Keeping on with our nautical theme, dystrophin is like the chain that attaches a ship to its anchor.  In cells, dystrophin provides a mechanical link between the intracellular cytoskeleton and the extracellular matrix and without it muscle cells become unstable and suffer from the stress of muscle contraction.  An obvious therapeutic treatment is therefore to restore lost dystrophin.  My research, and the subject of several current clinical trials uses ‘molecular patches’ called antisense oligonucleotides to mask the effect of mutations at the molecular level.  We call this therapy exon skipping as the antisense oligonucleotide is designed to ‘skip’ regions of the code (exons) so that the message can be translated into a modified dystrophin protein.  It is important to note that this particular treatment could never be a cure but rather is designed to reduce the severity of the disease and improve the patient’s quality of life.  We aim to change the natural history of the disease; and have indeed observed dystrophin restoration in muscle cells from treated patients.  Several clinical trials are now fully evaluating the promising therapeutic potential of exon skipping for DMD.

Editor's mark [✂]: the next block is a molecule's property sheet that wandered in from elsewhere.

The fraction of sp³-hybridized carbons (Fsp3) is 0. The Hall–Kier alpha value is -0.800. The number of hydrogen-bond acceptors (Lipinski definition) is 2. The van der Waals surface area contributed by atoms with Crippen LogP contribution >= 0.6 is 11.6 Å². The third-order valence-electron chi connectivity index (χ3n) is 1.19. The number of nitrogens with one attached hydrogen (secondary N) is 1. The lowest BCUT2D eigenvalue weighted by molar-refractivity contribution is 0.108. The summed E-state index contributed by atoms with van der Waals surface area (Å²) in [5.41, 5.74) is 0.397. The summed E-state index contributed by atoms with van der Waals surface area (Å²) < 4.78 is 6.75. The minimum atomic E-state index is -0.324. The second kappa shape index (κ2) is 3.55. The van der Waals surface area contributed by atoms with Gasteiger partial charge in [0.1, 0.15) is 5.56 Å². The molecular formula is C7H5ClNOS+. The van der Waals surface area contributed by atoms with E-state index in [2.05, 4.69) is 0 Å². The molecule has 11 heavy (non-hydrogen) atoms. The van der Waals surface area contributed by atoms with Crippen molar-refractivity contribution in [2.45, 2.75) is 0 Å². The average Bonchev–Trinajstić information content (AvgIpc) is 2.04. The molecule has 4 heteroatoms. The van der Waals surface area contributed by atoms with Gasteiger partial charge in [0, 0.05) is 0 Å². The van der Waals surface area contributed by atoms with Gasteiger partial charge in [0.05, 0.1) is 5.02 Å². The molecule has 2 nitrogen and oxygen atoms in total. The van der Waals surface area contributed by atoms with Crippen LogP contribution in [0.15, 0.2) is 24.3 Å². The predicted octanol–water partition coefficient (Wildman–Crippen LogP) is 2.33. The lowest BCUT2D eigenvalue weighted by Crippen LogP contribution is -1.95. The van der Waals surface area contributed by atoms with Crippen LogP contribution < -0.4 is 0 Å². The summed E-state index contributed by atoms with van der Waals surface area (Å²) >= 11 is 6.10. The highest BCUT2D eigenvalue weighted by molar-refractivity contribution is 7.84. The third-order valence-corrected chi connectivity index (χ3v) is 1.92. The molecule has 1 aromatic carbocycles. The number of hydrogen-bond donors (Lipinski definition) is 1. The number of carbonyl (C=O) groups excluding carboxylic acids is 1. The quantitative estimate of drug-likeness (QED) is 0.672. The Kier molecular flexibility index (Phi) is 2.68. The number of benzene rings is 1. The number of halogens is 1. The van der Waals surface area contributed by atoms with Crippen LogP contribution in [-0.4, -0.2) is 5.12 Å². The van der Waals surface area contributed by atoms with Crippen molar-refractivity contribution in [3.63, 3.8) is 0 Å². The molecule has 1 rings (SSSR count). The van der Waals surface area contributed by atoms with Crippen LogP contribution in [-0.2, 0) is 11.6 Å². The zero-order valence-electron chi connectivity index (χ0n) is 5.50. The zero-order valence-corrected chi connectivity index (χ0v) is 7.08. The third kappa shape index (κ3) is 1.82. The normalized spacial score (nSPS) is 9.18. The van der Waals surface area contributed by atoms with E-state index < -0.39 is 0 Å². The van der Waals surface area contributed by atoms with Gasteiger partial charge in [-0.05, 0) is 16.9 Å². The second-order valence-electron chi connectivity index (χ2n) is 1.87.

Unlike Lind’s study, in clinical trials today we must use carefully defined outcome measures – that is a measure by which we can deem the treatment to be a success.  For DMD this has traditionally been the six minute walk test (how far patients can walk in six minutes); a significant improvement compared to a control group would indicate the treatment is successful.  Whilst the six minute walk test may be a reliable measure of disease progression, we are unsure as to the amount of dystrophin protein production that is required to produce a functional improvement in patients.  It therefore remains relevant to include biochemical outcome measures – a molecular measure of success which proves that the treatment is in fact restoring dystrophin protein production and to what extent.

Technical difficulties in measuring dystrophin have led to several competing methodologies and differing opinions on which is the most robust measure for clinical trials, so much so that regulatory bodies such as the Food and Drug Administration (FDA) and the European Medicines Agency (EMA) highlighted this lack of consensus as an obstacle to the field.  I am pleased to say that we are making great progress in validating biochemical outcome measures through multi-institution collaborations.  In fact, and in great contrast to Lind’s time, rare disease research is particularly collaborative in nature, something I have discussed in a previous post.